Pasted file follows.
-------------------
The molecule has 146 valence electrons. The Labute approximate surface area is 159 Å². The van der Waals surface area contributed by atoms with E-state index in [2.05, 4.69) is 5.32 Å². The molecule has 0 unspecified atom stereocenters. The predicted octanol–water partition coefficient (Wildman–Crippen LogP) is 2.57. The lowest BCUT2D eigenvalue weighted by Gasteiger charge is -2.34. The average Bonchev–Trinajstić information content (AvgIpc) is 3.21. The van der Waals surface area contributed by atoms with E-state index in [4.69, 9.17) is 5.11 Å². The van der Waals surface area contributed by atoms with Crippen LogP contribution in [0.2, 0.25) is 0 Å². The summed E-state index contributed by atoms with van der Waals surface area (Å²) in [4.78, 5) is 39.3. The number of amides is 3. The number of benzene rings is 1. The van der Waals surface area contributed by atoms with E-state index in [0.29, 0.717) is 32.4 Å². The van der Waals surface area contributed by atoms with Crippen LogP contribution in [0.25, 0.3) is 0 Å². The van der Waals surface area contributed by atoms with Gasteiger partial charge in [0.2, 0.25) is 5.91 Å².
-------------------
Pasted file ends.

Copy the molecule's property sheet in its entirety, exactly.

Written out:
The molecule has 146 valence electrons. The Labute approximate surface area is 159 Å². The van der Waals surface area contributed by atoms with E-state index in [2.05, 4.69) is 5.32 Å². The molecule has 0 unspecified atom stereocenters. The predicted octanol–water partition coefficient (Wildman–Crippen LogP) is 2.57. The lowest BCUT2D eigenvalue weighted by Gasteiger charge is -2.34. The average Bonchev–Trinajstić information content (AvgIpc) is 3.21. The van der Waals surface area contributed by atoms with E-state index in [4.69, 9.17) is 5.11 Å². The van der Waals surface area contributed by atoms with Crippen LogP contribution in [0.2, 0.25) is 0 Å². The summed E-state index contributed by atoms with van der Waals surface area (Å²) in [4.78, 5) is 39.3. The number of amides is 3. The number of benzene rings is 1. The van der Waals surface area contributed by atoms with E-state index in [0.29, 0.717) is 32.4 Å². The van der Waals surface area contributed by atoms with Crippen LogP contribution in [0.25, 0.3) is 0 Å². The van der Waals surface area contributed by atoms with Gasteiger partial charge in [0.2, 0.25) is 5.91 Å².